When it comes to the latest “flying car” fad – that made at least one expert ask people to stop calling them flying cars – the French company Vaylon has developed its Pegasus (or Pegase) with the military in mind, first and foremost. The vehicle’s combination of a stealthy paraglider and off-road vehicle gives it the advantage of being able to traverse difficult terrain, which would make it beneficial to military forces, humanitarian teams, or even researchers in the desert, as founder Jérôme Dauffy told the New York Times in 2014.
But, let’s face it, in a flashy industry that is growing in excitement with each new aircraft/vehicle that is unveiled, this is all about the thrill of the ride, so the Pegasus is certainly something that will have the more adventurous among us lining up to test drive. And that’s especially true now that French pilot Bruno Vezzoli has flown the Pegasus across the English Channel in the latest test flight, which was sponsored by Cartier.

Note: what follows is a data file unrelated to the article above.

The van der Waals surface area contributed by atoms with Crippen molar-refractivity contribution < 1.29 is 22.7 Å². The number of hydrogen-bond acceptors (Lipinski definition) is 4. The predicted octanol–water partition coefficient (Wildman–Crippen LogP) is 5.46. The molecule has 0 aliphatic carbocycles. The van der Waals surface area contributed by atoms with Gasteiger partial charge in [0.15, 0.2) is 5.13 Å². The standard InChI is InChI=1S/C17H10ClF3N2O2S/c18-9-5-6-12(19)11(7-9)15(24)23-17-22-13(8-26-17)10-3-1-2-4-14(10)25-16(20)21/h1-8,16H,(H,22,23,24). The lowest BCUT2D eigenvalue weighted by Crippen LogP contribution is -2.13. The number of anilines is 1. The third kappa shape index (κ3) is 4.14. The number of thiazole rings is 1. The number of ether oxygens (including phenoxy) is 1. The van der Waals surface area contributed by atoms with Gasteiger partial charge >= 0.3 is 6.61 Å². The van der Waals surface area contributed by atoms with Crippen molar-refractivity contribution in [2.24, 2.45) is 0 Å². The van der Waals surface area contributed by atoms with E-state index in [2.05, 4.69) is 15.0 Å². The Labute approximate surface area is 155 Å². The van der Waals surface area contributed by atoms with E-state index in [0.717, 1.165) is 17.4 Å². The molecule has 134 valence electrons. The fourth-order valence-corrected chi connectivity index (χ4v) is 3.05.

After putting his vehicle on display throughout Paris on Tuesday, Vezzoli took to the skies on an approximately 50-minute trip from Ambleteuse to Dover.
Vezzoli was joined in the sky by several paramotors who filmed and photographed his journey, but the bold pilot also checked in live on Facebook to share the flight and landing with his friends and fans.
The Pegasus made its first flight just days before the 2014 Eurosatory trade show, which featured more than 55,000 visitors. The original prototype was powered by a Rotax 912 engine, which allowed it to reach a top speed of 60 mph on the road. In flight, the Pegasus travels up to 50 mph using a pusher propeller, and a flight can last three hours.
As recent as 2016, the company was looking to sell the stealthy aircraft to the U.S. military.